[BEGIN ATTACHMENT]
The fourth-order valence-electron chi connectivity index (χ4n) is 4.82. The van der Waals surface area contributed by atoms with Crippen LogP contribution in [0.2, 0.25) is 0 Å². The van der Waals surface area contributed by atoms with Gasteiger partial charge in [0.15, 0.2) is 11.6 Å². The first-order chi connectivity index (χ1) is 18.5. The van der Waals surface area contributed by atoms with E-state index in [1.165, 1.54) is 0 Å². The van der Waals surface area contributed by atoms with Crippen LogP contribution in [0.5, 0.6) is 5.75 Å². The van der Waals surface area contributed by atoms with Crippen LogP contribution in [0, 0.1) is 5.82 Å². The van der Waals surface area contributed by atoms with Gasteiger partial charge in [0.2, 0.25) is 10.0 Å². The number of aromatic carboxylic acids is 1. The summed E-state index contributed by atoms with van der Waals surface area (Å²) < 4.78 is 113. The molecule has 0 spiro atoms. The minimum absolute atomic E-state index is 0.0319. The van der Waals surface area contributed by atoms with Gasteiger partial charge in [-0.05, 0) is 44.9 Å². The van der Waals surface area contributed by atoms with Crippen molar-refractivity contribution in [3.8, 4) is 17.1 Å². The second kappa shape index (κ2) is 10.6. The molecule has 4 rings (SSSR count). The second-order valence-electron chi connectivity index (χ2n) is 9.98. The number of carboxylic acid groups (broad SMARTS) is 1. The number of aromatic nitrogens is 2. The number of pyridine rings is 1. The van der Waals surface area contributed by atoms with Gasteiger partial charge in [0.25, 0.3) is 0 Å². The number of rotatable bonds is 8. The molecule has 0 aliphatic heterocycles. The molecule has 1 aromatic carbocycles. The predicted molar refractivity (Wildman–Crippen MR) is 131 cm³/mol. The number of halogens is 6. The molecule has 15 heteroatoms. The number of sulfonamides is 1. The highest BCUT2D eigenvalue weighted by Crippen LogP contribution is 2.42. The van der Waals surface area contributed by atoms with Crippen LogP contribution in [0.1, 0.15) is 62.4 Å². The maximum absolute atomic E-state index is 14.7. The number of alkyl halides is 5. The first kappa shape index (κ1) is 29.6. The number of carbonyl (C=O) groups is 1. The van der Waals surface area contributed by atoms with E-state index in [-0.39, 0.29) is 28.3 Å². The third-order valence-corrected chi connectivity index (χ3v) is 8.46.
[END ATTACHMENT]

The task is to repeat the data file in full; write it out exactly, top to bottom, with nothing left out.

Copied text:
The fourth-order valence-electron chi connectivity index (χ4n) is 4.82. The van der Waals surface area contributed by atoms with Crippen LogP contribution in [0.2, 0.25) is 0 Å². The van der Waals surface area contributed by atoms with Gasteiger partial charge in [0.15, 0.2) is 11.6 Å². The first-order chi connectivity index (χ1) is 18.5. The van der Waals surface area contributed by atoms with E-state index in [1.165, 1.54) is 0 Å². The van der Waals surface area contributed by atoms with Crippen LogP contribution in [0.5, 0.6) is 5.75 Å². The van der Waals surface area contributed by atoms with Crippen LogP contribution in [0, 0.1) is 5.82 Å². The van der Waals surface area contributed by atoms with Gasteiger partial charge in [0.2, 0.25) is 10.0 Å². The number of aromatic carboxylic acids is 1. The summed E-state index contributed by atoms with van der Waals surface area (Å²) < 4.78 is 113. The molecule has 0 spiro atoms. The minimum absolute atomic E-state index is 0.0319. The van der Waals surface area contributed by atoms with Gasteiger partial charge in [-0.05, 0) is 44.9 Å². The van der Waals surface area contributed by atoms with Crippen molar-refractivity contribution in [3.8, 4) is 17.1 Å². The second kappa shape index (κ2) is 10.6. The molecule has 4 rings (SSSR count). The second-order valence-electron chi connectivity index (χ2n) is 9.98. The number of carboxylic acid groups (broad SMARTS) is 1. The number of aromatic nitrogens is 2. The number of pyridine rings is 1. The van der Waals surface area contributed by atoms with Gasteiger partial charge in [0.25, 0.3) is 0 Å². The number of rotatable bonds is 8. The molecule has 0 aliphatic heterocycles. The molecule has 1 aromatic carbocycles. The predicted molar refractivity (Wildman–Crippen MR) is 131 cm³/mol. The number of halogens is 6. The molecule has 15 heteroatoms. The number of sulfonamides is 1. The highest BCUT2D eigenvalue weighted by Crippen LogP contribution is 2.42. The van der Waals surface area contributed by atoms with Crippen LogP contribution in [0.1, 0.15) is 62.4 Å². The maximum absolute atomic E-state index is 14.7. The number of alkyl halides is 5. The first kappa shape index (κ1) is 29.6. The number of carbonyl (C=O) groups is 1. The van der Waals surface area contributed by atoms with E-state index in [-0.39, 0.29) is 28.3 Å². The third-order valence-corrected chi connectivity index (χ3v) is 8.46.